What’s cooking today: Prime rib of beef with thyme butter

What’s cooking today: Prime rib of beef with thyme butter
A pair of prime rib portions tied up to roast together, basted with thyme butter. (Photo: Tony Jackman)

A prime rib joint of beef standing tall and proud is a fine thing and a meat lover’s delight. Baste it with thyme butter to earn happy sighs.

Keep it simple. The more ingredients you add, the more you move away from the simple deliciousness of thyme butter. You really don’t need more than those two elements, other than salt and pepper.

A whole standing prime rib contains seven bones. You can roast it in one piece, but the bone that runs through at the base causes a problem if you want to serve a whole joint of it to each person. One solution is to cut the whole meat section away from the bones before or after cooking. Or you can ask your butcher to saw right through all the bones, and then tie them together as I prefer to do it. This leaves you with single intact portions, each with a proud bone to make an arresting display on the plate and possibly earn you a round of applause.

I roasted two sections, but of course you can adapt the number to your own requirements. Increase the quantities of thyme and butter accordingly.


1 generous prime rib single bone section per portion

¼ cup butter

4 thyme sprigs, picked


Ground black pepper


Early in the day you’re planning to roast the prime rib/s, bring them to room temperature and salt them all over. Keep them covered in a cool area of the kitchen.

Preheat the oven to its very highest heat. Mine reaches 270℃.

Wipe the rib sections down to dab up any moisture that the salting has drawn out. Wrap foil around the bones.

Place the ribs alongside each other and tie in two places with kitchen string: mid-bone, and mid-steak (use the photo as a guide). Tie firmly.

Salt again, and dust with ground pepper.

Melt butter and thyme leaves (picked from their stems, which you can discard) and brush this all over the steaks.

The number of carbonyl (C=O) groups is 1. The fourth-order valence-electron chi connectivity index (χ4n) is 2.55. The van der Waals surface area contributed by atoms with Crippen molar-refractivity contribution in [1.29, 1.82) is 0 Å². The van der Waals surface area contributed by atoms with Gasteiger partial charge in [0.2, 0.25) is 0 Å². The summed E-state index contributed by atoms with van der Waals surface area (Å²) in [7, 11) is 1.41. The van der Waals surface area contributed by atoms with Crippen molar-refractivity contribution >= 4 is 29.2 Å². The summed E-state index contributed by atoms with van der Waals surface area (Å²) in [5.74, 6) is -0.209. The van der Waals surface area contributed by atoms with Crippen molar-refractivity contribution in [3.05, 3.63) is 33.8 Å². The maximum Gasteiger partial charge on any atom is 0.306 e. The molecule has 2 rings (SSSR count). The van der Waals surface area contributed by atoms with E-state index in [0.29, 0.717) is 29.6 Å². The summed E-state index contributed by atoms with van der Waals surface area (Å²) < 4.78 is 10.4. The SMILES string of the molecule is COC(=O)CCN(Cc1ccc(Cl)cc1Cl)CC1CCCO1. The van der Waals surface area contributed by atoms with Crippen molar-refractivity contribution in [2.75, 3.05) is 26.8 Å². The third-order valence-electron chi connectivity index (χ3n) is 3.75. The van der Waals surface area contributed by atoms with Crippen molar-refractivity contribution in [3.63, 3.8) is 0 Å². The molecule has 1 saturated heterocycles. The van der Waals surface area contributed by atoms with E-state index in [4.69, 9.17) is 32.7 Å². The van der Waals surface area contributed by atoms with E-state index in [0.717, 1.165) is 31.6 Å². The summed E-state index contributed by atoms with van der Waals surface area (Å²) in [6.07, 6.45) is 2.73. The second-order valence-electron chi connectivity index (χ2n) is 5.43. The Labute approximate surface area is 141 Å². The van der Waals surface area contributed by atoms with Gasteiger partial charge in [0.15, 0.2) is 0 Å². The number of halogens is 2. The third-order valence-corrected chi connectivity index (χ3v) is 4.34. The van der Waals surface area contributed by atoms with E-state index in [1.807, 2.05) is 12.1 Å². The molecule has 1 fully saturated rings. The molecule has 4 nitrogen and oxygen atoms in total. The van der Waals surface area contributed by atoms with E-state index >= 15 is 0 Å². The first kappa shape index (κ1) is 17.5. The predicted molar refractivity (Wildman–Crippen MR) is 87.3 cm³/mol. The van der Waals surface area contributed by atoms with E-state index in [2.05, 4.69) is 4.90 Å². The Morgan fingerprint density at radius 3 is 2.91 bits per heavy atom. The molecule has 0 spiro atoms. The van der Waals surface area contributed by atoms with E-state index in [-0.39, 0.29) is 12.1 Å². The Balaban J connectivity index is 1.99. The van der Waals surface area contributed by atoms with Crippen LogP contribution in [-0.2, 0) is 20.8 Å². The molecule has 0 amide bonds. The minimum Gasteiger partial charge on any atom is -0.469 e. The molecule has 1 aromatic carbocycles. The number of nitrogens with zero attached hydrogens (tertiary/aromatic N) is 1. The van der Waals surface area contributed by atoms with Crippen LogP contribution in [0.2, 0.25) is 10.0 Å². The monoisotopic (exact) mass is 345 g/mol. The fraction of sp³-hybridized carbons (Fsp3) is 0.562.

Roast in the super hot oven for 15 minutes, or as a Facebook friend commented when he saw the photo of them, “bliksem them” (in the bliksem-hot oven). Then turn the heat down to 180 and continue roasting for another 50 to 60 minutes or, if it is a very thick cut, up to an hour and 15 minutes. Personally, I find that less time is more with steaks or beef roasts, so I would err on the size of up to an hour.

Baste once or twice while they’re roasting. If there’s hardly any thyme butter left, make some more.

Once done to your liking, let them rest in the turned-off oven for 10 minutes or so with the door wide open. 

Remember the eye test when using an inserted skewer to test for doneness: juices running clear means well done, juices running pale pink means medium rare (or close to well done), if they run darker pink it means it’s most likely perfectly medium rare, and red means it’s likely to walk off the plate. If no juices are running at all and you can hardly get the skewer in, well, that means you’ve messed that one up royally, unless you like your meat dry and tough. So, as a rule, test sooner than later. DM/TGIFood

Our Thank God It’s Food newsletter is sent to subscribers every Friday at 6pm, and published on the TGIFood platform on Daily Maverick. It’s all about great reads on the themes of food and life. Subscribe here.

Send your recipes to [email protected] with a hi-resolution horizontal (landscape) photo.

To enquire about Tony Jackman’s book, foodSTUFF (Human & Rousseau) please email him at [email protected]


Comments - Please in order to comment.

Please peer review 3 community comments before your comment can be posted